Over One Thousand Law Professors and Deans Express Concern Over Blocked Adegbile Nomination

A letter from more than 1,000 law professors and deans this week questioned the message the Senate sent in March when it filibustered the nomination of Debo Adegbile as assistant attorney general for civil rights at the Department of Justice.

The letter was sent to Sens. Patrick Leahy, D. Vt., and Charles Grassley, R. Iowa. – the chairman and ranking member, respectively, of the U.S. Senate Committee on the Judiciary.

“While we do not take a position on this or any other nominee, we are deeply concerned that the vote and the rationale publicly articulated by a majority of Senators rejecting Mr. Adegbile sends a message that goes to several core values of the legal profession,” the letter states. “These include the right to counsel, the importance of pro bono representation, and the importance of ensuring that constitutional protections are afforded to every criminal defendant regardless of the crimes for which they are accused.”

Despite Adegbile’s undeniable qualifications, his nomination drew criticism from Republican senators because of his position at the NAACP Legal Defense and Educational Fund (LDF) and its representation of death row inmate Mumia Abu-Jamal – a representation that LDF’s President Sherrilyn Ifill describes as “consistent with the highest principles of due process set forth by our Constitution.” And as the letter from the law professors notes, LDF’s position in the case was upheld twice by a federal court of appeals.

“Providing representation to defendants on death row is among the most challenging, resource-intensive and critically important pro bono counsel a lawyer can provide. Lawyers engaged in this work should be commended rather than denounced for their hard-work and commitment to ensuring that the protections of the Constitution are extended even to those accused of heinous crimes,” the letter states.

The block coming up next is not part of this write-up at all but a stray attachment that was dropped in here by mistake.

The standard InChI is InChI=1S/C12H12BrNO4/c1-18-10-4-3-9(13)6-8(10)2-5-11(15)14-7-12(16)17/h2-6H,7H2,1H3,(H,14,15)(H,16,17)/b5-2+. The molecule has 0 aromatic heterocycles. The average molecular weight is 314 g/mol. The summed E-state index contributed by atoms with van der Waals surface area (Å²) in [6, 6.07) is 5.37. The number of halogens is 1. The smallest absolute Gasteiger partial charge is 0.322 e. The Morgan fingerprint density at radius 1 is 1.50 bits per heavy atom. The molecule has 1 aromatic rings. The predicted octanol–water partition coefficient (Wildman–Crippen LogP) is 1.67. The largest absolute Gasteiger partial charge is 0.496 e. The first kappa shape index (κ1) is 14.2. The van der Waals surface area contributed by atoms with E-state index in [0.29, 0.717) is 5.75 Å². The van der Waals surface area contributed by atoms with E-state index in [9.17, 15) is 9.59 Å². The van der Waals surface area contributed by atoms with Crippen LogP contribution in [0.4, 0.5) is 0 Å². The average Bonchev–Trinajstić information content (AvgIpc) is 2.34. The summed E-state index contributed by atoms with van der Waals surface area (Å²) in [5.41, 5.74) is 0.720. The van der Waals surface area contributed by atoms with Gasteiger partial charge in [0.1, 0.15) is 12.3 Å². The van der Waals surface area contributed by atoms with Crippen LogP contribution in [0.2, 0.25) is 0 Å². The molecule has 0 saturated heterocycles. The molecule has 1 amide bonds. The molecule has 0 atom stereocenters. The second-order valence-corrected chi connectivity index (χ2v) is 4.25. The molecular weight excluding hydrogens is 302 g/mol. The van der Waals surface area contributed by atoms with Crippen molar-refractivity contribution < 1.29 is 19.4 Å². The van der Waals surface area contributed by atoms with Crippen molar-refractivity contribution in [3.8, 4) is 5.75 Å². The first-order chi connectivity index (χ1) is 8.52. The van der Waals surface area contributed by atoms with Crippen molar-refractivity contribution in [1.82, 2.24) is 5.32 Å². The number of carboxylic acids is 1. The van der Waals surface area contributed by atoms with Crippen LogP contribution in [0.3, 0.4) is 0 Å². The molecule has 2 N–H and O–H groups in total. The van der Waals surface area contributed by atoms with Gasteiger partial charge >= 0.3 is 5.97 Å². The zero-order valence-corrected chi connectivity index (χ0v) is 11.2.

Throughout his confirmation process, Adegbile was subject to race-baiting that became particularly virulent when the Washington Times published what Leadership Conference President Wade Henderson called a “buffoonish and racially tinged caricature” that is “beyond the pale of acceptable mainstream debate. This cartoon is reminiscent of the racist iconography of late 19th century America designed to dehumanize and stereotype African Americans who were only beginning to throw off the shackles of chattel slavery.”

In the same statement, Henderson called for a reasoned and substantive conversation about Adegbile’s nomination, though the Senate eventually blocked him in March when seven Democrats joined every Republican in voting no on the nomination.

It was the same Senate, as the letter notes, that has in its ranks 57 lawyers who know all too well that lawyers are not their clients and that “The constitutional right to effective assistance of counsel would be turned on its head if the contrary view were advanced,” according to the law professors.

If this standard had been applied to candidates in the past, they note, then President John Adams, Justice Thurgood Marshall, and Chief Justice John Roberts would have all been denied confirmation.

“It is our sincere hope that the United States Senate will evaluate future lawyer nominees based on their integrity, experience, professionalism and leadership, and not on the popularity of the clients they represent. To do otherwise, strikes at the core values of the profession which we prepare our students to lead.”